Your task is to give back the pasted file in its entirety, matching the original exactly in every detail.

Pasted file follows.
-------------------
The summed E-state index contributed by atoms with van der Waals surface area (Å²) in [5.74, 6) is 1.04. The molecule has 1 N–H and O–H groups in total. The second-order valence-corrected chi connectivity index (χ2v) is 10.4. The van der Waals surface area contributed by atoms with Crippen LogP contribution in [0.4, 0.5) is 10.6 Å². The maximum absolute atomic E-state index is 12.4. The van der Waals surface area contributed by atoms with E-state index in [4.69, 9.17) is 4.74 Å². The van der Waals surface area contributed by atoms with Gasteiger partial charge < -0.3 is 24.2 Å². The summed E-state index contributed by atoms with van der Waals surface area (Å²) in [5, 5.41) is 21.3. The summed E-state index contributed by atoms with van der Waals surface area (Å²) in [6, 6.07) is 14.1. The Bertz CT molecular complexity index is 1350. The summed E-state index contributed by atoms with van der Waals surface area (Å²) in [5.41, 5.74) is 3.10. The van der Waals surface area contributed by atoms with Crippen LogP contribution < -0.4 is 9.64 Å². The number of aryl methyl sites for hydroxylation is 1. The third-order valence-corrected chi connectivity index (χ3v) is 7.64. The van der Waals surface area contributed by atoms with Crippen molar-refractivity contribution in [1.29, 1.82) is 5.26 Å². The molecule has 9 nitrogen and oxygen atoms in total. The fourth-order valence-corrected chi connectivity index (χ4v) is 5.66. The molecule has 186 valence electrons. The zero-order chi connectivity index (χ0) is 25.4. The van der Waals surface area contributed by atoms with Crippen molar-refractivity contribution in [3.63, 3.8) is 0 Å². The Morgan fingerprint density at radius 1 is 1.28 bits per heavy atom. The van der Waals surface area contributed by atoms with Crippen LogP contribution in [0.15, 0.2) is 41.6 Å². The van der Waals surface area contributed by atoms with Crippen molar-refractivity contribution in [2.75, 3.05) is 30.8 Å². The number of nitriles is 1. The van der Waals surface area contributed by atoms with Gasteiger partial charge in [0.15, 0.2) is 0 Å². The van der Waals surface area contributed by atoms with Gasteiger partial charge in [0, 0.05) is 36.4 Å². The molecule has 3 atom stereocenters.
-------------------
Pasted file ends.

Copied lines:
The summed E-state index contributed by atoms with van der Waals surface area (Å²) in [5.74, 6) is 1.04. The molecule has 1 N–H and O–H groups in total. The second-order valence-corrected chi connectivity index (χ2v) is 10.4. The van der Waals surface area contributed by atoms with Crippen LogP contribution in [0.4, 0.5) is 10.6 Å². The maximum absolute atomic E-state index is 12.4. The van der Waals surface area contributed by atoms with E-state index in [4.69, 9.17) is 4.74 Å². The van der Waals surface area contributed by atoms with Gasteiger partial charge < -0.3 is 24.2 Å². The summed E-state index contributed by atoms with van der Waals surface area (Å²) in [5, 5.41) is 21.3. The summed E-state index contributed by atoms with van der Waals surface area (Å²) in [6, 6.07) is 14.1. The Bertz CT molecular complexity index is 1350. The summed E-state index contributed by atoms with van der Waals surface area (Å²) in [5.41, 5.74) is 3.10. The van der Waals surface area contributed by atoms with Crippen LogP contribution < -0.4 is 9.64 Å². The number of aryl methyl sites for hydroxylation is 1. The third-order valence-corrected chi connectivity index (χ3v) is 7.64. The van der Waals surface area contributed by atoms with Crippen molar-refractivity contribution in [1.29, 1.82) is 5.26 Å². The molecule has 9 nitrogen and oxygen atoms in total. The fourth-order valence-corrected chi connectivity index (χ4v) is 5.66. The molecule has 186 valence electrons. The zero-order chi connectivity index (χ0) is 25.4. The van der Waals surface area contributed by atoms with Crippen molar-refractivity contribution in [3.63, 3.8) is 0 Å². The Morgan fingerprint density at radius 1 is 1.28 bits per heavy atom. The van der Waals surface area contributed by atoms with Crippen LogP contribution in [0.15, 0.2) is 41.6 Å². The van der Waals surface area contributed by atoms with Crippen molar-refractivity contribution in [2.75, 3.05) is 30.8 Å². The number of nitriles is 1. The van der Waals surface area contributed by atoms with Gasteiger partial charge in [0.15, 0.2) is 0 Å². The van der Waals surface area contributed by atoms with Gasteiger partial charge in [0, 0.05) is 36.4 Å². The molecule has 3 atom stereocenters.